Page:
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Dog-training program prepares pups for new homes, inmates for new lives
POULSBO — Indy, June Cotner’s 13-month-old chocolate lab/Doberman mix, broke character when Marcia Hilberg leaned close to him and patted his head.
She said the word “cookie” — as in, “I’m sorry I don’t have a cookie for you” — prompting a big wet kiss on the cheek from the otherwise calm, well-behaved pup.
Turns out, this dog is quite a charmer. Cotner, a member of the Poulsbo Lions Club, told of working a fund-raising event for the Lions Club. With Miss Poulsbo Natasha Tucker at her side, the donations were steady. “But when Indy joined us, the donations really came in,” Cotner said.
That’s quite a testimony. But Indy’s story is even bigger testimony to the benefits of the program in which he was trained.
Indy was trained by an inmate at Stafford Creek Corrections Center, in a program run by the Aberdeen state prison and North Beach PAWS, or Progressive Animal Welfare Society.
The program is called Freedom Tails, which trains inmates in basic dog-obedience training. Dogs selected for the program live with their inmate trainers for eight weeks, staying with them in their cells and, as they progress in their training, accompanying their inmate trainers to recreation and work.
According to PAWS: The process starts by selecting dogs to participate in the program. Debra Thomas-Blake, a volunteer at Stafford Creek, works with North Beach PAWS to gather dogs from various shelters in Grays Harbor and surrounding counties. “The dogs obtained for the program are usually strays or owner released to the shelters for various reasons,” according to PAWS. “When the dogs arrive at (Stafford Creek), they typically have kennel stress, no manners, and sometimes medical issues. The Freedom Tails program gives them structure in their lives, good grooming, housetraining, medical care, some socialization, and the ability to trust humans again.”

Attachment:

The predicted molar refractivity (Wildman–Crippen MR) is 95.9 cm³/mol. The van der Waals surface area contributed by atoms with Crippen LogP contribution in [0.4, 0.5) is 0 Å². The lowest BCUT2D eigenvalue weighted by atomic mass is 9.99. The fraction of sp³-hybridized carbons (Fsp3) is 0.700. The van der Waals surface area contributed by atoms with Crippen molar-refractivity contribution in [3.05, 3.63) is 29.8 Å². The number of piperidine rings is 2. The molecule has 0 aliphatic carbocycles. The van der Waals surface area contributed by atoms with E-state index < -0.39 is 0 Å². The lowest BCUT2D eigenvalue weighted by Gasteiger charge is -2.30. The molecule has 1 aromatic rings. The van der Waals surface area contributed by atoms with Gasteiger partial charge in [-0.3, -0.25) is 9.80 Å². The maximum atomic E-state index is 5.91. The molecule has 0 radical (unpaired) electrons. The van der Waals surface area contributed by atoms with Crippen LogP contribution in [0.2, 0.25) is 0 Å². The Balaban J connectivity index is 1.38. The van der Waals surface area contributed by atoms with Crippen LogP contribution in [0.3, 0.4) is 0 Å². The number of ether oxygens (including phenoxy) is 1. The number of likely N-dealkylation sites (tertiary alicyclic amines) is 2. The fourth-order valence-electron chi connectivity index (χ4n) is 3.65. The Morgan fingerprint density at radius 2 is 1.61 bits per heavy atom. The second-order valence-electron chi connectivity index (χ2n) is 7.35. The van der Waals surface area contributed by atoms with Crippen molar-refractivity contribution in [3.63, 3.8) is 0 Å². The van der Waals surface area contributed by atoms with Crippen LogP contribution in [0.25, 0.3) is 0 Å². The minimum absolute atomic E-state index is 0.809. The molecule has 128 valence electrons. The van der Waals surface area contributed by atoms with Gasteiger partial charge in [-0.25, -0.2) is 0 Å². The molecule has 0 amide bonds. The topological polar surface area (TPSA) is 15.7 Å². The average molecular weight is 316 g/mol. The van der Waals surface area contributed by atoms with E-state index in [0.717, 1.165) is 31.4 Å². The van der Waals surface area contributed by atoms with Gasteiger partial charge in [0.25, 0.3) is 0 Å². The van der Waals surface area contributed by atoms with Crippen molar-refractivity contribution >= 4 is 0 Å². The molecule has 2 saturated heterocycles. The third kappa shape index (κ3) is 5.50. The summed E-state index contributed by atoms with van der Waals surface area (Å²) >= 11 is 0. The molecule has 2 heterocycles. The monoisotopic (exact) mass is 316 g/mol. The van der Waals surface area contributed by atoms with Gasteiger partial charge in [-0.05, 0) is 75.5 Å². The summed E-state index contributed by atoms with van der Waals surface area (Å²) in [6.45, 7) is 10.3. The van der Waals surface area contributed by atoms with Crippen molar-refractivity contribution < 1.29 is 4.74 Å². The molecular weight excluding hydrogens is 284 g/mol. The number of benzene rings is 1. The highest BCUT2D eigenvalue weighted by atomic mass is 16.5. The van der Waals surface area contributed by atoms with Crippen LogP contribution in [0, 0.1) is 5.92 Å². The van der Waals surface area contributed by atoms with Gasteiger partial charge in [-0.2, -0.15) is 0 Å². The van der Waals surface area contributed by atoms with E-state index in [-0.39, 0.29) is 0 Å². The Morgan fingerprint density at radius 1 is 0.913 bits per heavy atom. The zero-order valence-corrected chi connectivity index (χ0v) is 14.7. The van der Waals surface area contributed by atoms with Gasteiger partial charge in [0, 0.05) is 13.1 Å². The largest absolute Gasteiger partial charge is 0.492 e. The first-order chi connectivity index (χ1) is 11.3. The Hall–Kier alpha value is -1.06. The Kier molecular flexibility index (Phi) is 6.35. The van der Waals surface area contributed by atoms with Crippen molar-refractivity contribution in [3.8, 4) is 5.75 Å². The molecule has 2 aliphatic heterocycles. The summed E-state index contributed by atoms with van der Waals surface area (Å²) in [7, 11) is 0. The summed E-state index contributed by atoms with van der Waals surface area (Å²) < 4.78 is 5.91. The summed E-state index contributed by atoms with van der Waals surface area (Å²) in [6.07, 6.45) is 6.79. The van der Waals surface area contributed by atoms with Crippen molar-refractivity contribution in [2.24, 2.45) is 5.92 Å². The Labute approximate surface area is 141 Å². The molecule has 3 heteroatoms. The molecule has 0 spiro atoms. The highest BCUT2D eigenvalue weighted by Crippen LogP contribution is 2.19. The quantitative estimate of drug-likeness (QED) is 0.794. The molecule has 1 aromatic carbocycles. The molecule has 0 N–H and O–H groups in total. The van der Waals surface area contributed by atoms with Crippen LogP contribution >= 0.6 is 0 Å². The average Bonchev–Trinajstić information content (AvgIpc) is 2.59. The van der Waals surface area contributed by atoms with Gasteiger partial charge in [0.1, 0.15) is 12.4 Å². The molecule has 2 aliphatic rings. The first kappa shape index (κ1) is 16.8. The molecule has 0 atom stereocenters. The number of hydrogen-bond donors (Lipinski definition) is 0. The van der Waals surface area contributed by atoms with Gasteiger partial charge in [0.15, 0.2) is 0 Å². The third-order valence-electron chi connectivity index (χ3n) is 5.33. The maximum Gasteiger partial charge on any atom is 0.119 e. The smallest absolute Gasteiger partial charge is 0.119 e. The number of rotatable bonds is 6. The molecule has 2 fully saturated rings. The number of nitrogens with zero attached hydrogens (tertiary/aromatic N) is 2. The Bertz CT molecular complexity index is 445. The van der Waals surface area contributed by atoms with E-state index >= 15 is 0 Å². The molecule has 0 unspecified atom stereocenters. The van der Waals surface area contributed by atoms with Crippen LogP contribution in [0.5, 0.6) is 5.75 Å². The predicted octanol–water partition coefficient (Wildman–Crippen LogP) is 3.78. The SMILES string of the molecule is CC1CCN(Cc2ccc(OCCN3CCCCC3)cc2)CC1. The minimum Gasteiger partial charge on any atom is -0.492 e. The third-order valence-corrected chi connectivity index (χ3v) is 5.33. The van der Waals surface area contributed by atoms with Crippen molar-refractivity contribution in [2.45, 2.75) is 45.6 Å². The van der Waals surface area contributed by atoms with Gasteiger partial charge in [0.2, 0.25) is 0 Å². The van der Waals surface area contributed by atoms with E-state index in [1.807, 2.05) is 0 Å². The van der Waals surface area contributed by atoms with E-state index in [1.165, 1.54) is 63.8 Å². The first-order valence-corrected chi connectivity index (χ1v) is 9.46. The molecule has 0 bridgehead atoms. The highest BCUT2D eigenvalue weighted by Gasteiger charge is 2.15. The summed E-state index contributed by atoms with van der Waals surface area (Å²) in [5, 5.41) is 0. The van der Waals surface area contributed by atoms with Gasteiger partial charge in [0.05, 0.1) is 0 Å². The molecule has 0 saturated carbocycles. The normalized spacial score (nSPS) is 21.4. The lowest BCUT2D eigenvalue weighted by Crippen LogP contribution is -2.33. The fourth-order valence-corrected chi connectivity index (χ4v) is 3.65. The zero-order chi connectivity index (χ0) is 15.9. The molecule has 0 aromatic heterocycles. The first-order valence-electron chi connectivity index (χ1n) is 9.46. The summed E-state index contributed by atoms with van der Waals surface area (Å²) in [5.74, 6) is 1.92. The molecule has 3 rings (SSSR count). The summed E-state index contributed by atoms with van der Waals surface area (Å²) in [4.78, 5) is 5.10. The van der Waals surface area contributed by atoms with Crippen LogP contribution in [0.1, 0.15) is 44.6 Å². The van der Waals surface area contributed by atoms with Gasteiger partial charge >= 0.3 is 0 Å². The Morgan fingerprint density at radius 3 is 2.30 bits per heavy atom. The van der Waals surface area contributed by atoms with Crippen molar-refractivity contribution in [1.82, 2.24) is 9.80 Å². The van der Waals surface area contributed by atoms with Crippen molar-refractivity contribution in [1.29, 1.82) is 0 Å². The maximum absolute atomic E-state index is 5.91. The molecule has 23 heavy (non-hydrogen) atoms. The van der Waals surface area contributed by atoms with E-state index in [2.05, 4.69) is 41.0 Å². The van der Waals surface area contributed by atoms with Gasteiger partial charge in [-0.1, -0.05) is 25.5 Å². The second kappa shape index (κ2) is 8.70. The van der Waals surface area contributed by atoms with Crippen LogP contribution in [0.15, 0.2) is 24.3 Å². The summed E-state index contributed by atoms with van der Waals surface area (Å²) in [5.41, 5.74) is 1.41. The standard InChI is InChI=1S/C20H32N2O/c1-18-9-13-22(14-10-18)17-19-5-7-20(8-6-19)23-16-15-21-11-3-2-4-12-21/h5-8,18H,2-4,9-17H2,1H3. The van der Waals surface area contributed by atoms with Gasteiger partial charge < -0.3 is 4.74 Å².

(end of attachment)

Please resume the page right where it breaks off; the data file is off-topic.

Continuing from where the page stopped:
Breeds that have gone through the program recently include a wire-haired terrier mix, a golden retriever mix, a boxer mix, and a Beauceron/Shepherd mix. Here's what one adopter wrote about Duke in January 2010, early in the program: “Duke is doing beautifully. He is getting along well with the other dogs, especially our pointer. I just adore him. His trainers did really great with him — definitely a well-behaved animal. I can't thank you enough for arranging the adoption and being so flexible with everything.”
Cotner said the program has made a big difference in the lives of inmate trainers as well. For some inmates, the relationship with their canine charge is their first exposure to unconditional love. The program gives them a sense of purpose and responsibility, and they receive skills that are useful when they are released.
“The program teaches the (inmate) dog trainers responsibility, compassion and patience,” according to PAWS. “The (inmates) feel good about giving back to the community while utilizing their newfound skills.”
Cotner visited Stafford Creek and inmate trainers. She said one inmate teared up as he told her about Skeeter, a lab he trained; Skeeter came into the program as an owned dog who needed some strong training for a woman with medical special needs. Another prisoner was anti-social and didn’t communicate with others until he became an inmate trainer; his dog helped him break out of his shell.
Cotner said she interviewed Thomas-Blake for a possible future book. Thomas-Blake told her, "A dog's unconditional love, coupled with an offender's responsibility for that dog, accomplishes more in days than man is able to accomplish in years."
The program has been expanded from eight to dogs in one housing unit per class, to 16 dogs in two units.
Dogs are adopted through North Beach PAWS; the $200 fee supports the program, as well as spaying and neutering.
For information about dogs available for adoption, visit North Beach PAWS' website or call (360) 289-4350.